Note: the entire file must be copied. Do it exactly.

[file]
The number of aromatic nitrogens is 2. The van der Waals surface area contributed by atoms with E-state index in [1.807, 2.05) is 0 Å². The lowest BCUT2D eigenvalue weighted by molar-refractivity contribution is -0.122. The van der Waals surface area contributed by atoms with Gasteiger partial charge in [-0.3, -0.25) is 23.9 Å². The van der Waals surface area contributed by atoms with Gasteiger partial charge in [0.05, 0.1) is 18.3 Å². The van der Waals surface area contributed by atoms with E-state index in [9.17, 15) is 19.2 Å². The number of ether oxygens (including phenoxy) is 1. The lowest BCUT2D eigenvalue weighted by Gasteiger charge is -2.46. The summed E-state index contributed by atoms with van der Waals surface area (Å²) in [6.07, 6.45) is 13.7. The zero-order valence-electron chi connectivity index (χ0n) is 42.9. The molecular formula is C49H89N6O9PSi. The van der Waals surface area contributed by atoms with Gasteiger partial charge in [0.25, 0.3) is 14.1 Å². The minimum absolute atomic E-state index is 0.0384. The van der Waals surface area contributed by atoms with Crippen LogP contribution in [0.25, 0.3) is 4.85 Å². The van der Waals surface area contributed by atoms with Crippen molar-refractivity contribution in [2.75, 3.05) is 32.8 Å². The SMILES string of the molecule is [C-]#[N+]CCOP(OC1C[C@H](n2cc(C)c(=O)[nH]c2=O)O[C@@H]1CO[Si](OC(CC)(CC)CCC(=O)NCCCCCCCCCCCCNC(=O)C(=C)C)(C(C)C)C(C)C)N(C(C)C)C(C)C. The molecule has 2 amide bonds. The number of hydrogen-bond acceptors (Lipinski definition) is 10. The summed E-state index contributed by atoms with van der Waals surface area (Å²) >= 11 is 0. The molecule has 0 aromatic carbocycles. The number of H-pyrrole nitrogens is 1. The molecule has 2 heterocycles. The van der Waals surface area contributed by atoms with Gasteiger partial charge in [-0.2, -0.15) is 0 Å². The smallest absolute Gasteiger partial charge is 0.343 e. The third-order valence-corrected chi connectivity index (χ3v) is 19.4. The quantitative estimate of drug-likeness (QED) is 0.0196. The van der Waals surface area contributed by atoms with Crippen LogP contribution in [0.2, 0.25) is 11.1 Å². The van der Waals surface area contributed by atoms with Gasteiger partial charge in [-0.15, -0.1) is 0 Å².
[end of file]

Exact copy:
The number of aromatic nitrogens is 2. The van der Waals surface area contributed by atoms with E-state index in [1.807, 2.05) is 0 Å². The lowest BCUT2D eigenvalue weighted by molar-refractivity contribution is -0.122. The van der Waals surface area contributed by atoms with Gasteiger partial charge in [-0.3, -0.25) is 23.9 Å². The van der Waals surface area contributed by atoms with Gasteiger partial charge in [0.05, 0.1) is 18.3 Å². The van der Waals surface area contributed by atoms with E-state index in [9.17, 15) is 19.2 Å². The number of ether oxygens (including phenoxy) is 1. The lowest BCUT2D eigenvalue weighted by Gasteiger charge is -2.46. The summed E-state index contributed by atoms with van der Waals surface area (Å²) in [6.07, 6.45) is 13.7. The zero-order valence-electron chi connectivity index (χ0n) is 42.9. The molecular formula is C49H89N6O9PSi. The van der Waals surface area contributed by atoms with Gasteiger partial charge in [0.25, 0.3) is 14.1 Å². The minimum absolute atomic E-state index is 0.0384. The van der Waals surface area contributed by atoms with Crippen LogP contribution in [0.25, 0.3) is 4.85 Å². The van der Waals surface area contributed by atoms with Crippen molar-refractivity contribution in [2.75, 3.05) is 32.8 Å². The SMILES string of the molecule is [C-]#[N+]CCOP(OC1C[C@H](n2cc(C)c(=O)[nH]c2=O)O[C@@H]1CO[Si](OC(CC)(CC)CCC(=O)NCCCCCCCCCCCCNC(=O)C(=C)C)(C(C)C)C(C)C)N(C(C)C)C(C)C. The molecule has 2 amide bonds. The number of hydrogen-bond acceptors (Lipinski definition) is 10. The summed E-state index contributed by atoms with van der Waals surface area (Å²) >= 11 is 0. The molecule has 0 aromatic carbocycles. The number of H-pyrrole nitrogens is 1. The molecule has 2 heterocycles. The van der Waals surface area contributed by atoms with Gasteiger partial charge in [-0.2, -0.15) is 0 Å². The smallest absolute Gasteiger partial charge is 0.343 e. The third-order valence-corrected chi connectivity index (χ3v) is 19.4. The quantitative estimate of drug-likeness (QED) is 0.0196. The van der Waals surface area contributed by atoms with Crippen LogP contribution in [0.2, 0.25) is 11.1 Å². The van der Waals surface area contributed by atoms with Gasteiger partial charge in [-0.15, -0.1) is 0 Å².